The Court referred the matter to the Magistrate Judge for a recommendation. On My 31, 2016, the Magistrate Judge recommended (# 41) that the Defendants' motion to dismiss be granted. Specifically, the Magistrate Judge found that: (i) all claims against Dr. Fauvel were untimely and that the statute of limitations was not tolled by the continuing violation doctrine; and (ii) Mr. Reneau failed to state a claim for deliberate indifference because, at best, he alleged only “a difference of opinion with [or among] medical staff.” Citing Toler v. Troutt, 631 Fed.Appx. 545, 547-48 (10th Cir. 2015).

         Mr. Reneau filed timely Objections (# 43), arguing: (i) the Magistrate Judge erred in finding that the continuing violation toll to the statute of limitations did not apply; and (ii) that with regard to the sufficiency of his pleading, the Magistrate Judge “misconstru[ed]” his complaint, which concerns not the particular denial of an MRI exam, but rather, “the act of denying Plaintiff access to medical personnel capable of evaluating the need for treatment on Plaintiff's spinal cord, ” for which the MRI exam was merely a first step.

         Thereafter, Mr. Reneau moved to amend (# 46) his Amended Complaint to replace the Doe Defendant with Dr. Mix. Mr. Reneau tendered a proposed Second Amended Complaint that specifically named Dr. Mix and modified, to some extent, his factual allegations, but did not make any fundamental changes to the facts recited above. The Court referred this motion to the Magistrate Judge for a recommendation, and on August 23, 2016, the Magistrate Judge recommended (# 48) that Mr. Reneau's motion be denied because the proposed claims being asserted against Dr. Mix were defective for the reasons previously stated, such that amendment would be futile. Mr. Reneau filed timely Objections (# 49) that do not directly address the Magistrate Judge's findings of futility with regard to Dr. Mix, but which largely restate Mr. Reneau's Objections to the prior recommendation.

         Pursuant to Fed.R.Civ.P. 72(b), the Court reviews the objected-to portions of a Recommendation de novo. Upon such de novo review, the Court agrees with the Magistrate Judge's findings and reasoning in all respects in both Recommendations. In particular, the Court agrees that Mr. Reneau's claims against Dr. Fauvel are untimely, and the Court rejects Mr. Reneau's argument that the continuing violation doctrine suffices to toll the statute of limitations. The 10th Circuit has expressly stated that it has never adopted the continuing violation doctrine in the § 1983 context. See Gosselin v. Kaufman, 656 Fed.Appx. 916, 919 (10th Cir. 2016). As applied to claims that arise from discrete decisions or refusals to act, the continuing violations doctrine has been falling out of favor since National R.R. Passenger Corp. v. Morgan, 536 U.S. 101, 113-14 (2002) (stating that such tolling doctrines are “to be applied sparingly”), and this Court sees no reason to revive it. The sole authority Mr. Reneau cites with regard in support of the doctrine, Heard v. Sheahan, 253 F.3d 316, 320 (7th Cir. 2001), predates the Supreme Court's Morgan decision weakening the doctrine, and thus, is unpersusive. Accordingly, the Court agrees with the Magistrate Judge that the claims against Dr. Fauvel are untimely.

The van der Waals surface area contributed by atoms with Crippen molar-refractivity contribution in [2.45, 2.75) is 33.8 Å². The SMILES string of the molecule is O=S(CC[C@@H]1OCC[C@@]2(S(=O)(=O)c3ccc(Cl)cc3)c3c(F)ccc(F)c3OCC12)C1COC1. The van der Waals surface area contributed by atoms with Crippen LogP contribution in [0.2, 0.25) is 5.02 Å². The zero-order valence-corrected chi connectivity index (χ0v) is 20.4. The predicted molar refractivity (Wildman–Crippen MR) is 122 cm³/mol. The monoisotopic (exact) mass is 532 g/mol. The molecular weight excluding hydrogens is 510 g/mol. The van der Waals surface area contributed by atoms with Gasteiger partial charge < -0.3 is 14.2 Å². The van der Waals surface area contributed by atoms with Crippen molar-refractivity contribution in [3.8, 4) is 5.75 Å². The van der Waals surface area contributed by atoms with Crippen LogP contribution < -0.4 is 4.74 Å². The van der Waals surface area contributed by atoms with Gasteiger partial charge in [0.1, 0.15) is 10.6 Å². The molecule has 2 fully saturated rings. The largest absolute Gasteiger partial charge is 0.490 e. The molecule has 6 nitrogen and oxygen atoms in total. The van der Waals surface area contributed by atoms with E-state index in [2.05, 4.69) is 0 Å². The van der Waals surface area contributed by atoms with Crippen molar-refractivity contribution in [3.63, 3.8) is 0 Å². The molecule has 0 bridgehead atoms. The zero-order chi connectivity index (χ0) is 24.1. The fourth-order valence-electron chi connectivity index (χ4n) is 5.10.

The Court also agrees with the Magistrate Judge that Mr. Reneau's allegations against all Defendants generally fail to state a claim for deliberate indifference. Whether Mr. Reneau's claims are viewed as a challenge to the decision to deny an MRI exam itself, or whether the denial of the MRI exam is viewed as denying Mr. Reneau the ability to then have those MRI results reviewed by specialists who might propose different treatment, the result is the same: no 8th Amendment violation lies simply because different medical professionals might prescribe different treatments for the same condition. Mr. Reneau's own submissions demonstrate that Dr. Fauvel was providing him with treatment for his back pain, in the form of pain medications, a lumbar support, and weight-lifting restrictions. The fact that Mr. Reneau believes that a different medical provider might have prescribed a different or better course of treatment does not give rise to an 8th Amendment violation.[2] Toler, 631 Fed.Appx . at 547-48.

         The same record also indicates that Ms. Soucie - to the extent she is even a medical provider - reviewed Mr. Reneau's records and encouraged him to continue his treatment with Dr. Fauvel. Rather than manifesting a deliberate indifference to Mr. Reneau's medical needs, Ms. Soucie's instructions reinforced the fact that Mr. Reneau was receiving treatment for his condition from Dr. Fauvel. Thus, Mr. Reneau fails to state a claim against Ms. Soucie as well. The allegations ...